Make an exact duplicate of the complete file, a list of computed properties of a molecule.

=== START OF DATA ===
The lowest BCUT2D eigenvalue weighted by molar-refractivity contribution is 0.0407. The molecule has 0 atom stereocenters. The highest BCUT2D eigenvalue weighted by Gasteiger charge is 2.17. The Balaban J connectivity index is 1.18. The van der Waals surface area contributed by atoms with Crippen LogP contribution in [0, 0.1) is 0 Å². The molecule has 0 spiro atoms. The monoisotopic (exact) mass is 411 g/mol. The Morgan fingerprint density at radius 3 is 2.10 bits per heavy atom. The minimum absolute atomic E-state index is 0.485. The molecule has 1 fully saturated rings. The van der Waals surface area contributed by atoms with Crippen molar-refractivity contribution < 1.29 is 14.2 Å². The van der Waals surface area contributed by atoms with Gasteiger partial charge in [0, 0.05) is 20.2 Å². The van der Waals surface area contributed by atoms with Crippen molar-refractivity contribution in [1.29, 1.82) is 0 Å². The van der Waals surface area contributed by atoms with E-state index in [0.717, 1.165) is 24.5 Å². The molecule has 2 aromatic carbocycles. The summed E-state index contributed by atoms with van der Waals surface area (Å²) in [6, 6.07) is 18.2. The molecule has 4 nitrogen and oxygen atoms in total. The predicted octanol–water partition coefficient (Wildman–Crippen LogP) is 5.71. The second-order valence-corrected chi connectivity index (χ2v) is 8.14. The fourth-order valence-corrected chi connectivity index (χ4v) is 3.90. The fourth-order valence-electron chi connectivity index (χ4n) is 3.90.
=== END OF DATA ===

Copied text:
The lowest BCUT2D eigenvalue weighted by molar-refractivity contribution is 0.0407. The molecule has 0 atom stereocenters. The highest BCUT2D eigenvalue weighted by Gasteiger charge is 2.17. The Balaban J connectivity index is 1.18. The van der Waals surface area contributed by atoms with Crippen LogP contribution in [0, 0.1) is 0 Å². The molecule has 0 spiro atoms. The monoisotopic (exact) mass is 411 g/mol. The Morgan fingerprint density at radius 3 is 2.10 bits per heavy atom. The minimum absolute atomic E-state index is 0.485. The molecule has 1 fully saturated rings. The van der Waals surface area contributed by atoms with Crippen molar-refractivity contribution < 1.29 is 14.2 Å². The van der Waals surface area contributed by atoms with Gasteiger partial charge in [0, 0.05) is 20.2 Å². The van der Waals surface area contributed by atoms with Crippen molar-refractivity contribution in [1.29, 1.82) is 0 Å². The van der Waals surface area contributed by atoms with E-state index in [0.717, 1.165) is 24.5 Å². The molecule has 2 aromatic carbocycles. The summed E-state index contributed by atoms with van der Waals surface area (Å²) in [6, 6.07) is 18.2. The molecule has 4 nitrogen and oxygen atoms in total. The predicted octanol–water partition coefficient (Wildman–Crippen LogP) is 5.71. The second-order valence-corrected chi connectivity index (χ2v) is 8.14. The fourth-order valence-corrected chi connectivity index (χ4v) is 3.90. The fourth-order valence-electron chi connectivity index (χ4n) is 3.90.